This I think is nearly the sum of what we learn from Scripture on this mysterious, but most comfortable doctrine. And what can we desire more for every practical object? It seems unnecessary at present to attempt any nice distinctions as to the different parts assigned to the divine and human natures of Christ in the office of intercession. These are not dwelt on in the revealed word and it is enough to know that in the mysterious union of the two natures of God and man, consists all the efficacy of this, as well as of every other particular in the great scheme of redemption.
But it may be proper to enquire for what our Advocate thus prevailingly pleads? Not that the Creator should breathe into us the breath of natural life. This was breathed into our first parent at his creation, and we inherit it because we are descended from him. What our divine advocate pleads for is, that his heavenly Father should bestow upon us that eternal life, with its unspeakable blessings, which he purchased for his believing people by his death, Listen to a specimen of his intercession on earth, by which you may judge of the nature of his advocacy in heaven. "Holy Father! keep through thine own name those whom thou hast given me, that they may be one as we are." "I in them and thou in me, that they may be made perfect in one." And again, "Father, I will that those whom thou hast given me may be with me where I am; that they may behold my glory which thou hast given me." John xvii.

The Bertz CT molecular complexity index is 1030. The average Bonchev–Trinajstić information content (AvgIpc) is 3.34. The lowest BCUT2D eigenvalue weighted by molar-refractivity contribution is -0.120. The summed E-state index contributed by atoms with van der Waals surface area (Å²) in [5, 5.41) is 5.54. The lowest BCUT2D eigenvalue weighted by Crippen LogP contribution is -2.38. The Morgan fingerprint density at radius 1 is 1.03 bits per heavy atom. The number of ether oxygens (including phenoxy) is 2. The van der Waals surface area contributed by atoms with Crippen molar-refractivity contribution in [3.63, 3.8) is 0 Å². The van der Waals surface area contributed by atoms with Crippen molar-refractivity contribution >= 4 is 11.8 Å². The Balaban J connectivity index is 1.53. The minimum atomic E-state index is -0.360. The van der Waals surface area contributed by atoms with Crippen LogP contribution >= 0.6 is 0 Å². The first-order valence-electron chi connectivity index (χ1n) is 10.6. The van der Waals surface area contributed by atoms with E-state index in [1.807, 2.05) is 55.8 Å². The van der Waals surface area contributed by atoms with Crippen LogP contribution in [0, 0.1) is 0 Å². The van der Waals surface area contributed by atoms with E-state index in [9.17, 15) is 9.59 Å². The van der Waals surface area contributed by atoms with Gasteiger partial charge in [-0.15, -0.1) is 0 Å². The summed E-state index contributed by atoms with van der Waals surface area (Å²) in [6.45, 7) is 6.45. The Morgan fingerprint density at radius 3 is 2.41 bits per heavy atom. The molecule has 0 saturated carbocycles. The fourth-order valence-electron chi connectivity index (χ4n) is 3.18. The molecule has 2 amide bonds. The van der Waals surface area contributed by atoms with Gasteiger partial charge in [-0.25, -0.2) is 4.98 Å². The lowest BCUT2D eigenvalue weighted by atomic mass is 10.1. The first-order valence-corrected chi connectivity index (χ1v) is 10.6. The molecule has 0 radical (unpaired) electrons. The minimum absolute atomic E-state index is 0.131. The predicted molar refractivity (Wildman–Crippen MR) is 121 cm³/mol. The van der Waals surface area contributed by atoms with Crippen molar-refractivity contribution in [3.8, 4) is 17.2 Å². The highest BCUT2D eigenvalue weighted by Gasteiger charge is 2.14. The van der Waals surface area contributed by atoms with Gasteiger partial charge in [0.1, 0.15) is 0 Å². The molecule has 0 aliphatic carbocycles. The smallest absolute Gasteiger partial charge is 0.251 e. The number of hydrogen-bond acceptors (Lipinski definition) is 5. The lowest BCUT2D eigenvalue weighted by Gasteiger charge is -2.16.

Amazing, unspeakable blessedness, to behold the Redeemer’s glory to live with him for ever - to love him with his own perfect love. Wonderful union - to be one with each other ! - one with Christ! - one with God! For this our Advocate pleads; and he cannot plead in vain. And this is life - the life which he has purchased for us by his death - the life which he has gone to prepare for us in heaven,
But I must hasten from this delightful theme, as I have another duty yet to perform. Let us now turn our thoughts to the nature of the sentiments which the doctrine of Christ’s intercession is calculated to cherish in the mind of a believer.